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March is Workplace Eye Wellness Month

Updated: Mar 2




Although many people do not consider it, the workplace can be a dangerous place for your eyes without the proper protection. According to the National Institute of Occupational Safety and Health (NIOSH), about 2,000 people experience a workplace eye injury that requires medical care every day in the United States. These injuries are sustained through small materials scraping or penetrating the eye and through chemical or thermal burns. Injuries such as these can be prevented by wearing proper eye protection when working in environments that can be hazardous to your eyes.


When working in environments that have small particles that travel very quickly in the air, those particles can accidentally come in contact with the front surface of your eye, called the cornea. Larger objects can also harm the entire globe or eye socket if they make contact with the face with enough force. Environments with exposure to chemicals that can splash into eyes can also be extremely hazardous, as well as when working in places that have exposure to ultraviolet light. These injuries can lead to extreme pain for the individual as well as having visual consequences.






Such injuries in the workplace can be avoided by wearing the proper eye protection while working in these environments. According to the American Optometric Association (AOA), workers in areas that have high velocity particles or flying objects should wear safety goggles that also have side shields to protect the sides of the face. The AOA y also states that those working with chemicals should wear goggles and those working with radiation should have the special protection required for that specific environment, either goggles, safety masks, or helmets. It is also important to note that typical glasses used and prescribed for “dress wear” are not the same as safety glasses. Safety glasses go through more rigorous testing to make sure they are safe for hazardous environments. Be sure to talk to your optometrist about your occupation and potential need for safety glasses.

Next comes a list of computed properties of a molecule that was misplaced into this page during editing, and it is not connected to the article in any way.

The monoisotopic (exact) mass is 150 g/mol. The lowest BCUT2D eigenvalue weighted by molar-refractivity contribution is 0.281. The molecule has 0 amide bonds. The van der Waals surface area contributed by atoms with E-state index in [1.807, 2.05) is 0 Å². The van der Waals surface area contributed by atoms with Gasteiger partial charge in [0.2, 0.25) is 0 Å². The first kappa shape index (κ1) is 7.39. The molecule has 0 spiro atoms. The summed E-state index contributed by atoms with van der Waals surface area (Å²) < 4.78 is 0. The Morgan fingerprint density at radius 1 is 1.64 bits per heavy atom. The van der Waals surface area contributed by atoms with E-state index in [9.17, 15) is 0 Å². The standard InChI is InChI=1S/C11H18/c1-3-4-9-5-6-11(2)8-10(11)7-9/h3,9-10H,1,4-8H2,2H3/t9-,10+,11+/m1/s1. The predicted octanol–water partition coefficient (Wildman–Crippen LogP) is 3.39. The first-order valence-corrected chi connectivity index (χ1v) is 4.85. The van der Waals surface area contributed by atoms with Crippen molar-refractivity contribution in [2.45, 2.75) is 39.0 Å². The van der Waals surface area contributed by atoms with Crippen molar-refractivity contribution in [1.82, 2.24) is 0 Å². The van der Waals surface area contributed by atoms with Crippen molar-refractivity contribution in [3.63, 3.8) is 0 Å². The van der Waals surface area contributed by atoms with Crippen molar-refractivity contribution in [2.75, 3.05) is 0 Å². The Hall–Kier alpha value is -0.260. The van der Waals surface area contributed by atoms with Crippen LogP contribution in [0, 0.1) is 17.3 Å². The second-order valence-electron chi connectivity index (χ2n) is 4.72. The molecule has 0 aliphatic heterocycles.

Many Americans work in environments that do not propose a threat of outside hazards flying to cause injury to their eyes but definitely experience significant eye strain from their workplace. Computer Vision Syndrome is seen in 50% or more of computer users. According to the AOA, symptoms include headaches, eyestrain, blurred vision, dry eyes, and pain in the neck and shoulders. Many different environment conditions and refractive errors can contribute to these symptoms including the amount of time spent looking at digital screens and wearing the inappropriate eyewear for the distance to your computer screen. It is recommended to receive your annual comprehensive eye exams from your local optometrist so that they can work to help work to manage Computer Vision Syndrome symptoms. At work, you can also help manage your symptoms by following the 20/20/20 rule: looking 20 feet every 20 minutes for 20 seconds. This practice can help alleviate some of the eye strain from looking at screens during the work day.


Working with your local eye care professionals can help avoid potential workplace eye injuries or digital eye strain by working to find tailored preventive strategies or treatments for the conditions that are affecting eyesight at work.


Resources

1. Sheppard, A. L., & Wolffsohn, J. S. (2018). Digital eye strain: prevalence, measurement and amelioration. BMJ open ophthalmology, 3(1), e000146. https://doi.org/10.1136/bmjophth-2018-000146


2. Centers for Disease Control and Prevention. (2013, July 29). Eye safety. Centers for Disease Control and Prevention. https://www.cdc.gov/niosh/topics/eye/


3. Computer vision syndrome (Digital Eye Strain). AOA.org. (n.d.). https://www.aoa.org/healthy-eyes/eye-and-vision-conditions/computer-vision-syndrome?sso=y


4. Protecting your eyes at work. AOA.org. (n.d.). https://www.aoa.org/healthy-eyes/caring-for-your-eyes/protecting-your-vision?sso=y


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